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Centre of African Studies: Events


Building Faith in Matters of Political Doubt in Africa: Exploring religious trust and its contestations

Building Faith in Matters of Political Doubt in Africa: Exploring religious trust and its contestations
Hosted by: Gerhard Anders # University of Edinburgh; Hosted by: Rijk van Dijk # ASCL; Hosted by: Mayke Kaag # ASCL; Hosted by: José María Muñoz # University of Edinburgh
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Date and Time
11th Jun 2019 09:00 - 11th Jun 2019 16:00
Old College, South Bridge, Edinburgh EH8 9YL, teaching room 04

The Leiden-Edinburgh Research Group (LERG) ‘Questions of trust and accountability: Moralising discourses across the secular-religious divide’ convenes its first workshop in Edinburgh on 11 June 2019. 

Acknowledging that trust and accountability are never fully achieved as they are constantly negotiated and contested, invoked and promoted, demanded or betrayed, this LERG is premised on the notion that they can never be taken for granted in social relationships and public debate. Trust has to be gained and accountability has to be ensured. In Africa, both trust and accountability feature prominently in discourses about government and governance, the public sphere, policymaking and decision-making. Trust and accountability are not limited to secular domains of policymaking and governance. They are central to religious discourses too, and often employed to give meaning to relationships among the faithful as well as to their relationship with god and society.

The Leiden-Edinburgh Research Group on Questions of Trust and Accountability aims at examining declarations of trust and accountability as well as charges of distrust and irresponsibility in both secular and religious moralising normative discourses. Specifically, the group is interested in studying how secular notions seep into religious domains and how religious ideas animate secular discourses.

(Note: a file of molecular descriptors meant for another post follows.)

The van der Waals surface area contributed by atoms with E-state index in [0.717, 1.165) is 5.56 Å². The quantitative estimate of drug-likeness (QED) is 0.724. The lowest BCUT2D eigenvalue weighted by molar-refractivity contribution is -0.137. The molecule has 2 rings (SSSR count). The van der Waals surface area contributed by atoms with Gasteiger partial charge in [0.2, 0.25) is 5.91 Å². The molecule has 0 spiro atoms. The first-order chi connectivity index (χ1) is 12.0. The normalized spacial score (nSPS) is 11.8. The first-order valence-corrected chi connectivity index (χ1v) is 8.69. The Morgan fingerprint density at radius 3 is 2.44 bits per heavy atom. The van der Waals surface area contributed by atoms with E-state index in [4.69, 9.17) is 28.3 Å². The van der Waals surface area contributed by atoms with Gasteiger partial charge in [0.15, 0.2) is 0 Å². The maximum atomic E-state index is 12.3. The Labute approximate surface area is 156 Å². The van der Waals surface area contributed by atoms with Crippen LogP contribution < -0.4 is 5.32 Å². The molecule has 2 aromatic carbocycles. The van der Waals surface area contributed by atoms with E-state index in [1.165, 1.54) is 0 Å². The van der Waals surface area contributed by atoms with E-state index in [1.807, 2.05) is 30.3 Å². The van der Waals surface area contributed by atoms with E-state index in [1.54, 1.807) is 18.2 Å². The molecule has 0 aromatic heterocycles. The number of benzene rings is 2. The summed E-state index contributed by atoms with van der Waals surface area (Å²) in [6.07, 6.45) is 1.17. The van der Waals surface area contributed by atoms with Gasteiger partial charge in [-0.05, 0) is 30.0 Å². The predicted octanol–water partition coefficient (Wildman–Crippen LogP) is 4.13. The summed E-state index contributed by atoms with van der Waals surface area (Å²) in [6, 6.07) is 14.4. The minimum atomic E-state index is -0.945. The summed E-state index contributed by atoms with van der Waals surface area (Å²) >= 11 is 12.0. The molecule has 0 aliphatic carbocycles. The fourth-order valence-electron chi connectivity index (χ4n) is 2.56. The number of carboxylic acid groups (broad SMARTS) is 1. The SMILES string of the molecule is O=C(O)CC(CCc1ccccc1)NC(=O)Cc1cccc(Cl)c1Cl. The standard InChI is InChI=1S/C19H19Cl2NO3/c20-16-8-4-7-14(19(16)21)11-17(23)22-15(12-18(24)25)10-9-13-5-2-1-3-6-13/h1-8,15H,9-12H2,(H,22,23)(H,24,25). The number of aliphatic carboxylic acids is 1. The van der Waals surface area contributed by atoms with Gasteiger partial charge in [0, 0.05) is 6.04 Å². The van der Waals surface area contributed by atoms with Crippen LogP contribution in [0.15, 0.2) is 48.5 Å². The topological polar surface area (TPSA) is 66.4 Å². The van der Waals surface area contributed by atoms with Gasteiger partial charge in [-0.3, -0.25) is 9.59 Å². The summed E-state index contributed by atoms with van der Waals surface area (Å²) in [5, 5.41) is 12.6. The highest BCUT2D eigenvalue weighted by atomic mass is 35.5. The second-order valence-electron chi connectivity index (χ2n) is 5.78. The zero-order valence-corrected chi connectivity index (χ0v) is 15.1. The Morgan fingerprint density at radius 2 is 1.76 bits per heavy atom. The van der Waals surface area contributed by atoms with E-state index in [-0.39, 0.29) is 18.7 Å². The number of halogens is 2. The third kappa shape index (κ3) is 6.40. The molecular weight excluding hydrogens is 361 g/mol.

It is in this perspective that the first LERG-workshop addresses the theme of “Building Faith in Matters of Political Doubt in Africa; Exploring religious trust and its contestations”. Through exploring this theme we are interested in enhancing our understanding of how in politically volatile situations religious bodies, practices and leaders are presenting themselves, or are seen or challenged, as the producers of trust and confidence. What is it they do, how is trust manufactured/engineered religiously? How is this production of religious trust challenged and critiqued by the ones who are not convinced or converted? 

LERG-Workshop programme 11 June 2019

Building Faith in Matters of Political Doubt in Africa: exploring religious trust and its contestations

Venue: Old College, South Bridge, Edinburgh EH8 9YL, teaching room 04

09:00 Opening/welcome/introduction 

09:15-10:15     Henni Alava (University of Jyväskylä);

From Trust to Confusion: Unpacking Religious Leadership Transitions gone Sour (Uganda)

10:15-11:15     Mayke Kaag (ASC, Leiden); 

Reflections on Trust and Trust-making in the Work of Islamic Charities from the Gulf Region in Africa

11:15-12:15     Emmanuel Oluwole Oni (CAS, Edinburgh) 

The Promotion of Accountability in Nigeria: Exploring the Role of Religious Non-Governmental Organisations


Lunch break


13:00-14:00     Rijk van Dijk (ASC, Leiden)

Pentecostalism and the Faith in the Nation-State in Botswana: The Case of Marital Counseling. 

14:00-15:00     Mara Leichtman (Muslim Studies Program, Michigan State University): 

NGO-ization as Legitimization: Strategic Dualism and the Expansion of a Shi‘i Islamic Organization Within and Beyond Senegal

15:00-16:00     Simeon Koroma (CAS, Edinburgh):

Questions of Trust and Faith: A study of oath-taking in Local Community Court Barrays and the State Courts in Freetown

Grad School